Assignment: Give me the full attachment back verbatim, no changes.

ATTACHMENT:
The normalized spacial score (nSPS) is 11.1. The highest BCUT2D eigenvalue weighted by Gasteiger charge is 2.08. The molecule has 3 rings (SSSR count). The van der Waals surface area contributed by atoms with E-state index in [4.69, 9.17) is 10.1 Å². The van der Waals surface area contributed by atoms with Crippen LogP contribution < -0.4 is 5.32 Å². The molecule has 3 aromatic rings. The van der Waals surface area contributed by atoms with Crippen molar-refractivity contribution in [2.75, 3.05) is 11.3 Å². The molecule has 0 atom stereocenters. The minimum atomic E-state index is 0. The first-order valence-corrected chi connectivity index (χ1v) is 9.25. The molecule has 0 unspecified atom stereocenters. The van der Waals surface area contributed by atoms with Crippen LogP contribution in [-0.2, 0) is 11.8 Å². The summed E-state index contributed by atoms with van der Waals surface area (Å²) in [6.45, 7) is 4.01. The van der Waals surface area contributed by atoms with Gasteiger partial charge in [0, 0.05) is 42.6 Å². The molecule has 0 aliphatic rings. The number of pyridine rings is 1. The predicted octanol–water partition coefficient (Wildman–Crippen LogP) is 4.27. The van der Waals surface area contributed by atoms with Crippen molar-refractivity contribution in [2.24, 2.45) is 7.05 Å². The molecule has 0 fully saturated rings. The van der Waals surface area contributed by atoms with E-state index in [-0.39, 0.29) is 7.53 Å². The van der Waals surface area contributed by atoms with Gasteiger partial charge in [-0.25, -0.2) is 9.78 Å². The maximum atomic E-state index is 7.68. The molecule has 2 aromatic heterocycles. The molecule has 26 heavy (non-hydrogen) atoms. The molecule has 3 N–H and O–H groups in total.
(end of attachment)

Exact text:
The normalized spacial score (nSPS) is 11.1. The highest BCUT2D eigenvalue weighted by Gasteiger charge is 2.08. The molecule has 3 rings (SSSR count). The van der Waals surface area contributed by atoms with E-state index in [4.69, 9.17) is 10.1 Å². The van der Waals surface area contributed by atoms with Crippen LogP contribution < -0.4 is 5.32 Å². The molecule has 3 aromatic rings. The van der Waals surface area contributed by atoms with Crippen molar-refractivity contribution in [2.75, 3.05) is 11.3 Å². The molecule has 0 atom stereocenters. The minimum atomic E-state index is 0. The first-order valence-corrected chi connectivity index (χ1v) is 9.25. The molecule has 0 unspecified atom stereocenters. The van der Waals surface area contributed by atoms with Crippen LogP contribution in [-0.2, 0) is 11.8 Å². The summed E-state index contributed by atoms with van der Waals surface area (Å²) in [6.45, 7) is 4.01. The van der Waals surface area contributed by atoms with Gasteiger partial charge in [0, 0.05) is 42.6 Å². The molecule has 0 aliphatic rings. The number of pyridine rings is 1. The predicted octanol–water partition coefficient (Wildman–Crippen LogP) is 4.27. The van der Waals surface area contributed by atoms with Crippen molar-refractivity contribution in [2.24, 2.45) is 7.05 Å². The molecule has 0 fully saturated rings. The van der Waals surface area contributed by atoms with E-state index in [-0.39, 0.29) is 7.53 Å². The van der Waals surface area contributed by atoms with Gasteiger partial charge in [-0.25, -0.2) is 9.78 Å². The maximum atomic E-state index is 7.68. The molecule has 2 aromatic heterocycles. The molecule has 26 heavy (non-hydrogen) atoms. The molecule has 3 N–H and O–H groups in total.